The FDA has clearly been overwhelmed by the unprecedented volume of EUA applications for this pandemic. They have been remarkably transparent, holding weekly Town Hall calls for the past 14 weeks where they have noted that they are seeing a 60X increase in applications over normal. Their staff of examiners has already been doubled by bringing in other trained FDA staff, but reviewing tests that can have life or death implications is not a skill that can be gained by watching a few YouTube videos. Some tests have data from extensive testing and use in parts of the world where COVID-19 struck early; others have data only from limited sets of contrived or real samples. Inconsistent or missing metadata, particularly about the number of days since the onset of symptoms to the test date, further complicate the analysis and review.


The FDA has also been completely transparent (if somewhat confusing) about their priorities, stating that high-throughput tests (both molecular and serological) and point-of-care tests (molecular) are highest priority, “along with home sample-collection and home testing” (no home testing for COVID-19 has yet been approved as of this writing.) This large jumble of “highest priority” applications leaves rapid serological tests as the clear losers (only 6 granted EUA to date out of the 153 total EUAs granted.)


Assuming the FDA’s approval rate of ~40 EUAs/month for May and June does not increase, and considering the current backlog of 183 serological tests alone (remember, the FDA does not list the backlog of molecular tests), it would take another 4.5 months to clear this backlog even if no additional EUA applications are filed and no additional molecular tests are still in the queue. We know for sure there is at least one: in early June, the CDC announced that they had submitted for EUA a new PCR assay that combines COVID-19 with Flu A/B. It will be interesting to see how long that approval will take, given that it will presumably be given high-priority treatment by the FDA to prepare for the Fall beginning of flu season. (UPDATE: EUA was granted in early July 2020 for this assay, which will be in use nationwide by the Fall.)


Not surprisingly, the developers of the 183 serological tests stuck in the backlog are unhappy (especially the ~140 developers of low-priority rapid tests), even though current FDA rules allow them to market their devices while awaiting their EUA ruling. Given that the FDA has already listed 53 serological tests that should not be distributed (either they failed to submit EUA data or their data indicated sub-par performance) the market is now telling the manufacturers whose EUAs are still pending to “come back when you have been granted EUA.”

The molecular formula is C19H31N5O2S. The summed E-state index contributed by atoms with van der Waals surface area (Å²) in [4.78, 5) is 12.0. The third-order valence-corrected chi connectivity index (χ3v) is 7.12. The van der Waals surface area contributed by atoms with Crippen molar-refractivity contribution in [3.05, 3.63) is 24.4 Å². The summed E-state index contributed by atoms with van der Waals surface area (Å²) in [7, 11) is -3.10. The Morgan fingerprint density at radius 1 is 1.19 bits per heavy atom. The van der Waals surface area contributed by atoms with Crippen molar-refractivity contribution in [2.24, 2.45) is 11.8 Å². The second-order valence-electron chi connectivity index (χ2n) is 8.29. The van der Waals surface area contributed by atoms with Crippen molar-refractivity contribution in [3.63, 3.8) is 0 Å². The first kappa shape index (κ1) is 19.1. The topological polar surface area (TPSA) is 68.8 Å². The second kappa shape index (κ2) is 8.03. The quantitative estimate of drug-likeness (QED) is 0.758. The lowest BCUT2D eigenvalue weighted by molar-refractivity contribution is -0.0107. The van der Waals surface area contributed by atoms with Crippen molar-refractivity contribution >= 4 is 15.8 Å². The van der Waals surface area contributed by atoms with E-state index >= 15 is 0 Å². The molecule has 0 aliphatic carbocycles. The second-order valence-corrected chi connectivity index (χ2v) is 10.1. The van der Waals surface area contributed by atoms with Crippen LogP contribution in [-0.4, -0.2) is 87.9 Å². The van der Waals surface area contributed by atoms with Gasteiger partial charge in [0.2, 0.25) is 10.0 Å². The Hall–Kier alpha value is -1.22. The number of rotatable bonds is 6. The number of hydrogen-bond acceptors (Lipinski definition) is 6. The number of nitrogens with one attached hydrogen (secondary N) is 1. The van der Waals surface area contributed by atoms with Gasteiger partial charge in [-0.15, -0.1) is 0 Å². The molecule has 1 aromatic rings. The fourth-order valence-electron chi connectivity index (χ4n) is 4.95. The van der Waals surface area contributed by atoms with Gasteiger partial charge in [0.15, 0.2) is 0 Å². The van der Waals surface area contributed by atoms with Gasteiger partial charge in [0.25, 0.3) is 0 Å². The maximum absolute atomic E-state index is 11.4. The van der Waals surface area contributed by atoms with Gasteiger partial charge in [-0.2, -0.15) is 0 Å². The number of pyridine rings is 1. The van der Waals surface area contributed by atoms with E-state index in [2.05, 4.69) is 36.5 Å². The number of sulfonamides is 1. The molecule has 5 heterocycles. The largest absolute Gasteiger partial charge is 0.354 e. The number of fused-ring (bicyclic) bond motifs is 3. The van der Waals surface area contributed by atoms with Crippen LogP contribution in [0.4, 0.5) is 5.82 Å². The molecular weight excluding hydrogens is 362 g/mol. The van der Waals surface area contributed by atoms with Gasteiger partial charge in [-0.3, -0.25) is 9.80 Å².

Much like the toilet paper shortage, this regulatory clog will eventually pass. The FDA may train more reviewers and find ways to accelerate the review process, and at some point, the rate of EUA submissions will lessen. The market will eventually sort out the winners and losers as it always does.


We can hope that the FDA will learn some lessons that can be applied to future emergencies where a similar scale of EUAs can be anticipated. The EUA templates that were eventually produced for COVID-19 should be readied for use for the next virus that emerges out of some jungle to threaten us all. Electronic templates, particularly for data submission, should be used instead of Word templates. These would permit rapid automated triaging of submissions (likely passes, certain failures, and ones that need close human inspection) to augment the current method of assigning a human lead reviewer to each Word document submission. The FDA needs to sort out how serological tests should be handled: the change in attitude from March to April from “EUAs are not required to market serological tests” to “EUAs are now required but you can still market until we say you cannot” led to the market confusion that is still rampant today. FDA priorities for review need to be determined and publicly posted, along with data on the sizes of the various queues for review. But all that can happen later when (we hope) effective vaccines have gotten this pandemic under control. For now, let us applaud the FDA for doing the best they can, given the current unprecedented circumstances, and hope for the best.


(Tom Slezak had a long career leading bioinformatics teams at Lawrence Livermore National Lab. He now does independent consulting and advising of biotech companies, including one whose COVID-19 rapid serological test is stuck in the FDA EUA backlog discussed in this post.)